It has been vital for Iwuji, who is currently serving in our country's reserve fighting force, to honor his country while pursuing excellence in the business world as a business owner and on the track as a driver. Jesse is also a big supporter of NASCAR diversity, equity, and inclusion. Today he is one of two African Americans competing at NASCAR's national level of racing. He was honored by NASCAR for two years in a row – the Diverse Driver of the Year Award. Jesse Iwuji continues to take us all along for a memorable ride showing those who dare to dream that life truly rewards those who stay strong enough, long enough.
Rufus "Brooklyn Heavy" Boyd
Rufus Boyd, aka Brooklyn Heavy, was a legend in the 1970s drag racing scene. He dominated the streets of the Northeast and eventually graduated to continue his dominance on the Pro Stock level. His Plymouth Dusters were a favorite among Pro Stock's golden-era fans.
He would drive or hire the country's best drivers to pilot his fleet of clean, fast "Brooklyn Heavy" American muscle cars. He toured with the United Soul Racing Team and was a charter member of the Black American Racers Association (BARA).
Born in Virginia Beach, VA, athleticism allowed Brehanna to play point guard at Norfolk State University. However, at this point in her life, she paid no attention to NASCAR on any level. That was until recruiters from NASCAR's Drive for Diversity program showed up on her college campus in 2016 and introduced her to the sport. Her skills on the court were an easy fit for the fast-paced needs of a NASCAR pit crew.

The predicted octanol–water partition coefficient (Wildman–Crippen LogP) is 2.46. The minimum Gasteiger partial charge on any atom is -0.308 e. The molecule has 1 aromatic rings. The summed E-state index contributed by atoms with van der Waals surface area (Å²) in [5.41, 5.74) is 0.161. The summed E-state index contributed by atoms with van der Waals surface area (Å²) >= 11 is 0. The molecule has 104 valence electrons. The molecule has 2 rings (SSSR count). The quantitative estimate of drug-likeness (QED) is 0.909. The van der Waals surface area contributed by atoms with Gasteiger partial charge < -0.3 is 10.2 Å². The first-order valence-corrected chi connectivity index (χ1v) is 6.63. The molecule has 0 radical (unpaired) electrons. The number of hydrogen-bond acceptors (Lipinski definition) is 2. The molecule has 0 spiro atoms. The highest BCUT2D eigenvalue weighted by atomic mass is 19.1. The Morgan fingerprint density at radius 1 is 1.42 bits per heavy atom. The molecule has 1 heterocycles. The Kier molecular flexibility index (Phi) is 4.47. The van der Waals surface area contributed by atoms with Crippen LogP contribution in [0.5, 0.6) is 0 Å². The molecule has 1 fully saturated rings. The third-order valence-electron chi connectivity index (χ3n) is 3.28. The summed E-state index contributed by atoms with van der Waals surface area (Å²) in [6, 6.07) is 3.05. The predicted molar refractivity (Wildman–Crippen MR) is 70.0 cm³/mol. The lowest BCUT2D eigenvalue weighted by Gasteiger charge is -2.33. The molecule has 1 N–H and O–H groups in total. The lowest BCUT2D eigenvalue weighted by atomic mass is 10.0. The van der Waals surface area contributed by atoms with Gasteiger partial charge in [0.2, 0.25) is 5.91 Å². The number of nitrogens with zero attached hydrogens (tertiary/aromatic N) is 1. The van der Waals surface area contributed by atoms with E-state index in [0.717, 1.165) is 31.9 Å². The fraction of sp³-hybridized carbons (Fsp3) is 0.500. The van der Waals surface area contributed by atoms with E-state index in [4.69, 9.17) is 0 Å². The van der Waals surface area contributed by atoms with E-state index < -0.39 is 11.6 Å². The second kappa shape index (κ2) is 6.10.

In 2019 Brehanna Daniels made history and became the first African-American female tire changer to pit in the Daytona 500. She is the 2nd African American woman to pit for Nascar (Melanie Thomas 2006).
Charles "Charlie" Wiggins
Charles "Charlie" Wiggins was a Race car driver and mechanic from Evansville, Indiana, who won the prestigious annual Gold and Glory Sweepstakes race four times between 1926 and 1935. As an African-American competing in the Midwest during the inter-war years, he was barred from participating in white-only events – including the Indianapolis 500 – but was a leading light in the parallel Colored Speedway Association (CSA) Gold and Glory sweepstakes.
The Gold and Glory Sweepstakes was a 100 miles dirt track race that was highly competitive. It was held on a 1 mile oval at the Indiana State Fairground and has been described as a "brutal" event. A victory in this race is considered equivalent to a victory in the Indianapolis 500, in which Wiggins and other black race drivers were not allowed to compete.
In 1926 Charlie Wiggins won the Gold and Glory race by two full laps. In addition, he took victory in no fewer than seven of the season's other nine CSA events.